NoSQL has been getting a lot of attention in our industry recently. I'm really interested in what peoples thoughts are on the best use-cases for its use over relational database storage. What should trigger a developer into thinking that particular datasets are more suited to a NoSQL solution. I'm particularly interested in MongoDB and CouchDB as they seem to be getting the most coverage with regard to PHP development and that is my focus.

  • 6
    Cassandra and MongoDB are completely different products - completely different categories. This question would be easier to answer if it were asking about use cases for a specific type of database (OODB, DODB, DKVS, etc.) "NoSQL" is just an umbrella term for "anything that isn't SQL" - it could just as well be something like BerkleyDB or a bunch of flat files sitting on a network share.
    – Aaronaught
    May 20, 2010 at 19:41
  • @Aaronaught i appreciate the differences, i guess i'm maybe guilty of using an umbrella term with nosql
    – robjmills
    May 20, 2010 at 20:16

8 Answers 8


Just promise yourself that you will never try to map a relational data model to a NoSQL database like MongoDB or CouchDB... This is the most common mistake developers make when evaluating emerging tech.

That approach is analogous to taking a car and trying to use it to pull your cart down the road like a horse.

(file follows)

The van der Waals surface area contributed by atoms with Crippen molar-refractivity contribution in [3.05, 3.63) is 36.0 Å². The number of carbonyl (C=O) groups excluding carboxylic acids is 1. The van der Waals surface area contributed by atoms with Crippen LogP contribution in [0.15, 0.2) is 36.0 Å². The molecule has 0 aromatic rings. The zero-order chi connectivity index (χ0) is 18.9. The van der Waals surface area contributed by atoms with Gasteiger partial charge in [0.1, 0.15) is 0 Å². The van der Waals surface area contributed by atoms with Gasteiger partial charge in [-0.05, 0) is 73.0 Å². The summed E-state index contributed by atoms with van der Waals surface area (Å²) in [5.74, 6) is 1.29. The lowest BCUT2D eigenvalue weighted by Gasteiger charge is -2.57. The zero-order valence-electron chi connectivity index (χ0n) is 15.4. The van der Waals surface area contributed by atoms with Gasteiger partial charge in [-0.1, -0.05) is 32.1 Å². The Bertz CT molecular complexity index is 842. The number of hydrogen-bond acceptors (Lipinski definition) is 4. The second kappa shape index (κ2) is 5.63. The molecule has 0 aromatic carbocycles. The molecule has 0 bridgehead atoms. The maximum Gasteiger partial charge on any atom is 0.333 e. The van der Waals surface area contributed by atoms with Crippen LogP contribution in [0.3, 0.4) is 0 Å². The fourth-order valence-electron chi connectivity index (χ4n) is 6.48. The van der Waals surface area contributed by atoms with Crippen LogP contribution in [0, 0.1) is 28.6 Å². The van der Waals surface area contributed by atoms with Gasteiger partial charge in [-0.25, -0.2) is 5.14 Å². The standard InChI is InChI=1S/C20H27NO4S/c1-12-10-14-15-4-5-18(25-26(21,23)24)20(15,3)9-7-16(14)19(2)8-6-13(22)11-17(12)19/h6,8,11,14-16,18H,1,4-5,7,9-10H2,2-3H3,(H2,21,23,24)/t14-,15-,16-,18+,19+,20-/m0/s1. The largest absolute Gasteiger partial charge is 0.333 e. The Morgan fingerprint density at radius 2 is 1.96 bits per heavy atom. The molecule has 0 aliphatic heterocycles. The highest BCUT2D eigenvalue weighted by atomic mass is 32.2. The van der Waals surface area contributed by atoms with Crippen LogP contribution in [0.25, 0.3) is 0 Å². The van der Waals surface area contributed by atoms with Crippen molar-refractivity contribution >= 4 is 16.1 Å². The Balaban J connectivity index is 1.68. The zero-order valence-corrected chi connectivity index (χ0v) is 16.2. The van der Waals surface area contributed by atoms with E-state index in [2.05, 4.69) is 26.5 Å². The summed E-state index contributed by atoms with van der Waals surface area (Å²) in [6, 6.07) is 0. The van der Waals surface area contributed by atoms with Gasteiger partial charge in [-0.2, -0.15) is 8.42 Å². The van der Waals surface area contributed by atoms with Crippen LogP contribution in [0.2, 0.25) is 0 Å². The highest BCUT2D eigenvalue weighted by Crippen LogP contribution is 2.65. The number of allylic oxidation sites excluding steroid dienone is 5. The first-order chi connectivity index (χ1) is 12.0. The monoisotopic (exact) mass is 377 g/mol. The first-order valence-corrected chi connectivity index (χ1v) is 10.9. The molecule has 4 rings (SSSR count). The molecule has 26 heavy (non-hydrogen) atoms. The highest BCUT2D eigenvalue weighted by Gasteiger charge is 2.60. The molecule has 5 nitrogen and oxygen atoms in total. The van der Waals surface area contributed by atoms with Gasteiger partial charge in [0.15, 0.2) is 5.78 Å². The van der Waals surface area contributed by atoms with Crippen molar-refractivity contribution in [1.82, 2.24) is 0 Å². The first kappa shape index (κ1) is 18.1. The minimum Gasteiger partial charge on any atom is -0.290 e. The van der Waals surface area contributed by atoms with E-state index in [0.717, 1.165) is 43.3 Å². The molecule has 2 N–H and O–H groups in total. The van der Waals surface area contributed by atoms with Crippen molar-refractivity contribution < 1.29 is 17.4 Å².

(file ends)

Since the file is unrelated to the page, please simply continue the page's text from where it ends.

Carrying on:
It's a natural reaction due to everyone's experience of course, but the real value in using a document database is being able to simplify your datamodel and minimize your suffering as a developer. Your codebase will shrink, your bugs will be fewer and easier to find, performance is going to be awesome, and scale will be much simpler.

As a Joomla founder I'm biased :-) but coming from the CMS space, something like MongoDB is a silver bullet as content maps very naturally to document systems.

Another great case for MongoDB is real-time analytics, as MongoDB has very strong performance and scale particularly regarding concurrency. There are case studies at the MongoDB.org website that demonstrate those attributes.

I agree with the notion that each database has its own aims and use cases; take the purpose of each database for evaluation accordingly.

  • 1
    truly well said spacemonkey, i am in the same position as seengee, clearly we are to think in a new way and should ask ourselves how do i structure my applications data into a document structure, removing ourselves from the RDBMS way of thinking when we do this analysis
    – on_
    Jan 15, 2014 at 8:53

Some great use-cases - for MongoDB anyway - are mentioned on the MongoDB site. The examples given are real-time analytics, Logging and Full Text search. These articles are all well worth a read http://www.mongodb.com/use-cases